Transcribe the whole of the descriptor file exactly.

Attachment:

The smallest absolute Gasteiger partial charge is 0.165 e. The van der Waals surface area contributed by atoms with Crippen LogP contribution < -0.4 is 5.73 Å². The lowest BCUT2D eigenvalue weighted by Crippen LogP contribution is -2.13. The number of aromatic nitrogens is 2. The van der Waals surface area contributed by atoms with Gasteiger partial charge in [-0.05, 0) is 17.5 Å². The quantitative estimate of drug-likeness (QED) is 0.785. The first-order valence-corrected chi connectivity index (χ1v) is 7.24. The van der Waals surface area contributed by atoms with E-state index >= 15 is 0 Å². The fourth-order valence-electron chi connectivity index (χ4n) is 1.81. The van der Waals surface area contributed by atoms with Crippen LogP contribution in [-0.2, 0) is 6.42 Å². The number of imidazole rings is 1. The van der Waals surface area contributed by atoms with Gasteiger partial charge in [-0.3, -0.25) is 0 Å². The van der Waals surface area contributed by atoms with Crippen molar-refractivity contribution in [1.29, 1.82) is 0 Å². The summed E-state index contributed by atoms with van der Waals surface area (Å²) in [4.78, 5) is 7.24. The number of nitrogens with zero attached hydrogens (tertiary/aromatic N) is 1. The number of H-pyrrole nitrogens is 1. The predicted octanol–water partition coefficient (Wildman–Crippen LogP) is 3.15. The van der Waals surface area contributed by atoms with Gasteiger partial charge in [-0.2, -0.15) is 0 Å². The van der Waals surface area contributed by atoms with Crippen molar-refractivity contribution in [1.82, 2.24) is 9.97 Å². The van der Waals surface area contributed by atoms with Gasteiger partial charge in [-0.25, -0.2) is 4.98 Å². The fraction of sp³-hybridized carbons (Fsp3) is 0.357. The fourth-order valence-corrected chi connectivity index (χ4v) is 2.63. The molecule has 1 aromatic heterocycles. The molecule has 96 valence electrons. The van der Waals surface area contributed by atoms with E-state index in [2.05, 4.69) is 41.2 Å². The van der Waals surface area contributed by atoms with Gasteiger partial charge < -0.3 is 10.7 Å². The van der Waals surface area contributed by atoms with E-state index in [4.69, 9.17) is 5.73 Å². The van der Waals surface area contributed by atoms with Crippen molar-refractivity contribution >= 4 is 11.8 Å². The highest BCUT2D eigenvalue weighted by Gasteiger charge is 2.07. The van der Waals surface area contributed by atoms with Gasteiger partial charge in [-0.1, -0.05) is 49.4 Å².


The smallest absolute Gasteiger partial charge is 0.165 e. The van der Waals surface area contributed by atoms with Crippen LogP contribution < -0.4 is 5.73 Å². The lowest BCUT2D eigenvalue weighted by Crippen LogP contribution is -2.13. The number of aromatic nitrogens is 2. The van der Waals surface area contributed by atoms with Gasteiger partial charge in [-0.05, 0) is 17.5 Å². The quantitative estimate of drug-likeness (QED) is 0.785. The first-order valence-corrected chi connectivity index (χ1v) is 7.24. The van der Waals surface area contributed by atoms with E-state index >= 15 is 0 Å². The fourth-order valence-electron chi connectivity index (χ4n) is 1.81. The van der Waals surface area contributed by atoms with Crippen LogP contribution in [-0.2, 0) is 6.42 Å². The number of imidazole rings is 1. The van der Waals surface area contributed by atoms with Gasteiger partial charge in [-0.3, -0.25) is 0 Å². The van der Waals surface area contributed by atoms with Crippen molar-refractivity contribution in [1.29, 1.82) is 0 Å². The summed E-state index contributed by atoms with van der Waals surface area (Å²) in [4.78, 5) is 7.24. The number of nitrogens with zero attached hydrogens (tertiary/aromatic N) is 1. The number of H-pyrrole nitrogens is 1. The predicted octanol–water partition coefficient (Wildman–Crippen LogP) is 3.15. The van der Waals surface area contributed by atoms with Gasteiger partial charge in [-0.2, -0.15) is 0 Å². The van der Waals surface area contributed by atoms with Crippen molar-refractivity contribution in [1.82, 2.24) is 9.97 Å². The van der Waals surface area contributed by atoms with Gasteiger partial charge in [-0.25, -0.2) is 4.98 Å². The fraction of sp³-hybridized carbons (Fsp3) is 0.357. The fourth-order valence-corrected chi connectivity index (χ4v) is 2.63. The molecule has 1 aromatic heterocycles. The molecule has 96 valence electrons. The van der Waals surface area contributed by atoms with E-state index in [2.05, 4.69) is 41.2 Å². The van der Waals surface area contributed by atoms with Gasteiger partial charge < -0.3 is 10.7 Å². The van der Waals surface area contributed by atoms with E-state index in [4.69, 9.17) is 5.73 Å². The van der Waals surface area contributed by atoms with Crippen molar-refractivity contribution >= 4 is 11.8 Å². The highest BCUT2D eigenvalue weighted by Gasteiger charge is 2.07. The van der Waals surface area contributed by atoms with Gasteiger partial charge in [-0.1, -0.05) is 49.4 Å².